The Warburg Institute Summer School

Aby Warburg, the Picture Atlas and the Making of Visual Culture

mnemosyne atlas panel


The inaugural Warburg Institute Summer School is dedicated to the work of Aby Warburg and his picture atlas Mnemosyne. Over the course of five days (8 - 12 July 2019) participants will first be introduced to exemplary panels from the Atlas; they will examine original material, familiarise themselves with the collections of The Warburg Institute and discuss relevant texts by Warburg and other scholars that unlock this inspirational and complex body of work.

This course will combine lectures, discussion of readings, hands-on work with primary materials in the Warburg Institute and visits to relevant collections around London (including the National Gallery and Victoria and Albert Museum). Throughout the week, groups of students will map motifs in contemporary visual culture back through time and space, drawing on materials in the Institute’s collections.

The Warburg Institute is located at Woburn Square in Bloomsbury, London. It has a history unlike any other institution within the humanities, being home to such luminaries as Ernst Gombrich, Frances Yates and Michael Baxandall. Its outstanding achievements within various fields of research - art history as well as history of philosophy, religion or sciences - are reflected in the intellectual culture of the Institute today and materially accessible due to what is probably ‘the most complete institutional archive within the humanities’ (Elizabeth Sears, University of Michigan). The Warburg Institute Summer School is a unique opportunity to engage with this history and its big ideas by working with original archival documents, books and images.

Convened by Professor Bill Sherman, Director, Warburg Institute and Dr Johannes von Müller, The Bilderfahrzeuge Research Group.

Teaching will be carried out by Warburg Institute academic staff and The Bilderfahrzeuge Research Group.

Fee: £550 standard; £450 student/unwaged (lunch and tea and coffee included each day)

We have a limited number of fee bursaries available to students. The bursary will cover your fees for the Summer School. Unfortunately the deadline to submit your application has now passed. 

Book your place



Monday, 8 July – The Warburg Institute, its History and the Bilderatlas

The day will offer both an orientation in the Warburg Institute’s collections and an introduction to the life and work of the Institute’s founder, Aby Warburg—culminating in Warburg’s unfinished Magnum Opus, the Bilderatlas Mnemosyne.



  • Introduction to selected materials on Pathosformel + Dürer and Antiquity (Steffen Haug)
  • Introduction of week-long group project on mapping histories of contemporary visual culture
  • Exploration of key themes in collections
  • Screening of Film on Aby Warburg and Reception


Tuesday, 9 July – What Does an Image Atlas Map?: Cartography and the Cosmos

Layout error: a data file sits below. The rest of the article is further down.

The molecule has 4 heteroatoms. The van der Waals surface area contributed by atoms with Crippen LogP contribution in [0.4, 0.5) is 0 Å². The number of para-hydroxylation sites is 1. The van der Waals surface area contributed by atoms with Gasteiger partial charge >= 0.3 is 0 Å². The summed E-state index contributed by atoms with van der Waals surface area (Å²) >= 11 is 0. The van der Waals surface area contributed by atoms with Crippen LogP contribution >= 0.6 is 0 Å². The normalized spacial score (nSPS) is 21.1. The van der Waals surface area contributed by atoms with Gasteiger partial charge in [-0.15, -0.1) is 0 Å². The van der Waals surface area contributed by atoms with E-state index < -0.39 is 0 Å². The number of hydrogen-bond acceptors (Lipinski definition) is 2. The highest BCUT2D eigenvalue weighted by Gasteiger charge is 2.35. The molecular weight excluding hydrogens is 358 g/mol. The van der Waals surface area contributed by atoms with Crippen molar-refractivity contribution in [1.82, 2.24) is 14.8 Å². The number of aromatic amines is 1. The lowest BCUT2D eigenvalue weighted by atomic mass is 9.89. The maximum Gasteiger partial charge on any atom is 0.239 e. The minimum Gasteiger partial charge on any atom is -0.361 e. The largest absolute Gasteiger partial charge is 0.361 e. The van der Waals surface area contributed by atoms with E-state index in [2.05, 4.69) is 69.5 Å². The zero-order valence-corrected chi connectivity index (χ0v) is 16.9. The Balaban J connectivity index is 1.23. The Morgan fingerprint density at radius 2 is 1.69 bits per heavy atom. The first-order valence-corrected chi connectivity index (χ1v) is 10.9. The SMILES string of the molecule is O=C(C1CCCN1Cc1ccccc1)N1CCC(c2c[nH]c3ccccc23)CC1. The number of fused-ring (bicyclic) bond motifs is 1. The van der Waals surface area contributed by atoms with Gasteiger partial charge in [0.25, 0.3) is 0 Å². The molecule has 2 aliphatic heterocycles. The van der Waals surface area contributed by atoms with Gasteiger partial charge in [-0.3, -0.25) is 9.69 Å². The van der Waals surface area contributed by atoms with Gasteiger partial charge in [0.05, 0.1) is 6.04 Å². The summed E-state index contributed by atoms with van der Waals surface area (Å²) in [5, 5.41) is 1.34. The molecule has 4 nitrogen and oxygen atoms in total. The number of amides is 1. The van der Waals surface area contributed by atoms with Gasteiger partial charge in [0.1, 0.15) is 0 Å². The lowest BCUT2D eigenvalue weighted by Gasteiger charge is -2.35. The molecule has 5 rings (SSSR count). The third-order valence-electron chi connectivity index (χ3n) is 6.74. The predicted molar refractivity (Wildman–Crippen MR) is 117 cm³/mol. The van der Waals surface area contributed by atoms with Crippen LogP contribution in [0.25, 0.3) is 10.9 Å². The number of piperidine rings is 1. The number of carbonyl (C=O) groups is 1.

As a prehistory to Aby Warburg’s Bilderatlas-project, the history of maps will be assessed by looking at both geographical and cosmological maps. On this basis, medieval and early modern cosmologies can be examined as objects of Warburg’s research but also as models for his own strategies of visualising knowledge and processes of thinking.



  • Exploration of Cosmos Panels and History of Science (John Tresch, Alessandro Scafi, Matthew Vollgraff)
  • Visit to relevant collections


Wednesday, 10 July – Visual History and the Materials of the Bilderatlas

The students will visit the National Gallery and study selected paintings that Warburg has worked on and that appear in his Bilderatlas. Back at the Institute, students will have the unique opportunity of working with original photographic materials from the Atlas. The discussion will focus on questions of materiality, image transfer and media theory.


  • Visit to National Gallery with small group tours (Institute staff/Bilderfahrzeuge Fellows)


  • Discussion of Bilderatlas panels with NG paintings
  • Exploration of Photographic Collection and Digital Databases (Rembrandt Duits, Richard Gartner)
  • Work on group projects


Thursday, 11 July – Political Iconology

In his Bilderatlas project as well as in his wider research, Aby Warburg paid particular attention to contemporary visual culture. On the basis of his continuously refined methodology he studied images as a lens on political history as well as the politics of his own time. Following up on discussions of the political aspects of Warburg’s work, the students will turn to current phenomena of visual politics.


  • Introduction to ‘Mnesmosyne’ and Close Reading of relevant Panels (Claudia Wedepohl)
  • Political Iconology: Newspapers, Contemporary Politics (Johannes von Müller and Steffen Haug)


  • Political Iconology continued
  • Finalising Group Projects


Friday, 12 July – Exhibition History and Curatorial Studies 

Never intended as an exhibition, the Bilderatlas Mnemosyne nonetheless relies on techniques of display. This is particularily noteworthy, because Warburg himself experimented with exhibition making as did the Warburg Institute after its arrival in London. The last day will turn to questions of curation, discussing current exhibitions in London institutions, including a visit to the Victoria and Albert Museum.


  • Visit to Victoria and Albert Museum for discussion of histories of reproduction and curation (Bill Sherman)


  • Discussion of Warburg Institute Exhibition Practice 1933-45 (Johannes von Müller)
  • Discussion of Past and Future Exhibitions of Warburg’s Bilderatlas (Claudia Wedepohl and Bill Sherman)
  • Presentations of Group Projects
  • Reception in Photographic Collection and Saxl Memorial Exhibition